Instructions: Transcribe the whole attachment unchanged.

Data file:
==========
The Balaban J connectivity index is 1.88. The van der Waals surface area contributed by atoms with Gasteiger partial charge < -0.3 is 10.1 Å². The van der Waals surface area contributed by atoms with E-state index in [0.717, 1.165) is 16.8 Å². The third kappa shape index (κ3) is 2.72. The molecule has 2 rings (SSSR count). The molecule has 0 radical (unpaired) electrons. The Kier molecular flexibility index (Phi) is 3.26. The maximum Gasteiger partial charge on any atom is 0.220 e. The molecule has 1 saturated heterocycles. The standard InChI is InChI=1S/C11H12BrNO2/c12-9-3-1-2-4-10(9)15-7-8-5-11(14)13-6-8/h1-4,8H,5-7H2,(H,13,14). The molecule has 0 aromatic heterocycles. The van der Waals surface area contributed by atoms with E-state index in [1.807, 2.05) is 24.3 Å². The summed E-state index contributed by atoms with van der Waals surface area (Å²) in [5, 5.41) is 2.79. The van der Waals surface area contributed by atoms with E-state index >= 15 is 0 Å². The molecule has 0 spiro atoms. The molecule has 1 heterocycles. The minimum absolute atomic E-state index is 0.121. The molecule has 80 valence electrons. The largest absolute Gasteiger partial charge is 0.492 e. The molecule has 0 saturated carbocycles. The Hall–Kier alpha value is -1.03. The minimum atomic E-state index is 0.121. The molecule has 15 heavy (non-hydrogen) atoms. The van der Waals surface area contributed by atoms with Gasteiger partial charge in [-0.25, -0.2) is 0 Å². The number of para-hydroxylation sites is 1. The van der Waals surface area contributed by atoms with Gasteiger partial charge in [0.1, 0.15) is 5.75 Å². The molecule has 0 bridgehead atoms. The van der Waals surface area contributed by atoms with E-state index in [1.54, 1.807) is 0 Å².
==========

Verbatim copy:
The Balaban J connectivity index is 1.88. The van der Waals surface area contributed by atoms with Gasteiger partial charge < -0.3 is 10.1 Å². The van der Waals surface area contributed by atoms with E-state index in [0.717, 1.165) is 16.8 Å². The third kappa shape index (κ3) is 2.72. The molecule has 2 rings (SSSR count). The molecule has 0 radical (unpaired) electrons. The Kier molecular flexibility index (Phi) is 3.26. The maximum Gasteiger partial charge on any atom is 0.220 e. The molecule has 1 saturated heterocycles. The standard InChI is InChI=1S/C11H12BrNO2/c12-9-3-1-2-4-10(9)15-7-8-5-11(14)13-6-8/h1-4,8H,5-7H2,(H,13,14). The molecule has 0 aromatic heterocycles. The van der Waals surface area contributed by atoms with E-state index in [1.807, 2.05) is 24.3 Å². The summed E-state index contributed by atoms with van der Waals surface area (Å²) in [5, 5.41) is 2.79. The van der Waals surface area contributed by atoms with E-state index >= 15 is 0 Å². The molecule has 0 spiro atoms. The molecule has 1 heterocycles. The minimum absolute atomic E-state index is 0.121. The molecule has 80 valence electrons. The largest absolute Gasteiger partial charge is 0.492 e. The molecule has 0 saturated carbocycles. The Hall–Kier alpha value is -1.03. The minimum atomic E-state index is 0.121. The molecule has 15 heavy (non-hydrogen) atoms. The van der Waals surface area contributed by atoms with Gasteiger partial charge in [-0.25, -0.2) is 0 Å². The number of para-hydroxylation sites is 1. The van der Waals surface area contributed by atoms with Gasteiger partial charge in [0.1, 0.15) is 5.75 Å². The molecule has 0 bridgehead atoms. The van der Waals surface area contributed by atoms with E-state index in [1.54, 1.807) is 0 Å².